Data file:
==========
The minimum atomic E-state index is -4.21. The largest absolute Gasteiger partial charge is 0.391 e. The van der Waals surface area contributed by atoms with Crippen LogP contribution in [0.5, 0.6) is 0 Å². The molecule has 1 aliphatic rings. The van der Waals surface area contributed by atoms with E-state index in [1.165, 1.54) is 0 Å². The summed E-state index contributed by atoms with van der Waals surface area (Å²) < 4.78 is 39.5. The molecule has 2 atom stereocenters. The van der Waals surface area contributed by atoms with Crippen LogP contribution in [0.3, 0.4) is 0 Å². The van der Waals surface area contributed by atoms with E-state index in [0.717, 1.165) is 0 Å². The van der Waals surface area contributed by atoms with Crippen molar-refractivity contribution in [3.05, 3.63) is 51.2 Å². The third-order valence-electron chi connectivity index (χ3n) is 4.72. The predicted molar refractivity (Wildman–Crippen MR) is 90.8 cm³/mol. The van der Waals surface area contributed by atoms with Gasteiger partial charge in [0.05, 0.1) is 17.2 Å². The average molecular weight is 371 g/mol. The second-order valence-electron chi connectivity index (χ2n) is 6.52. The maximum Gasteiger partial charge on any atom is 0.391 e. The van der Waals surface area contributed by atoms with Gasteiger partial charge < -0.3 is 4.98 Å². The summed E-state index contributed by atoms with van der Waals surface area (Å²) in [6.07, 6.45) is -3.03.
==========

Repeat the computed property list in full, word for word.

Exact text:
The minimum atomic E-state index is -4.21. The largest absolute Gasteiger partial charge is 0.391 e. The van der Waals surface area contributed by atoms with Crippen LogP contribution in [0.5, 0.6) is 0 Å². The molecule has 1 aliphatic rings. The van der Waals surface area contributed by atoms with E-state index in [1.165, 1.54) is 0 Å². The summed E-state index contributed by atoms with van der Waals surface area (Å²) < 4.78 is 39.5. The molecule has 2 atom stereocenters. The van der Waals surface area contributed by atoms with Crippen LogP contribution in [0.3, 0.4) is 0 Å². The van der Waals surface area contributed by atoms with E-state index in [0.717, 1.165) is 0 Å². The van der Waals surface area contributed by atoms with Crippen molar-refractivity contribution in [3.05, 3.63) is 51.2 Å². The third-order valence-electron chi connectivity index (χ3n) is 4.72. The predicted molar refractivity (Wildman–Crippen MR) is 90.8 cm³/mol. The van der Waals surface area contributed by atoms with Gasteiger partial charge in [0.05, 0.1) is 17.2 Å². The average molecular weight is 371 g/mol. The second-order valence-electron chi connectivity index (χ2n) is 6.52. The maximum Gasteiger partial charge on any atom is 0.391 e. The van der Waals surface area contributed by atoms with Gasteiger partial charge < -0.3 is 4.98 Å². The summed E-state index contributed by atoms with van der Waals surface area (Å²) in [6.07, 6.45) is -3.03.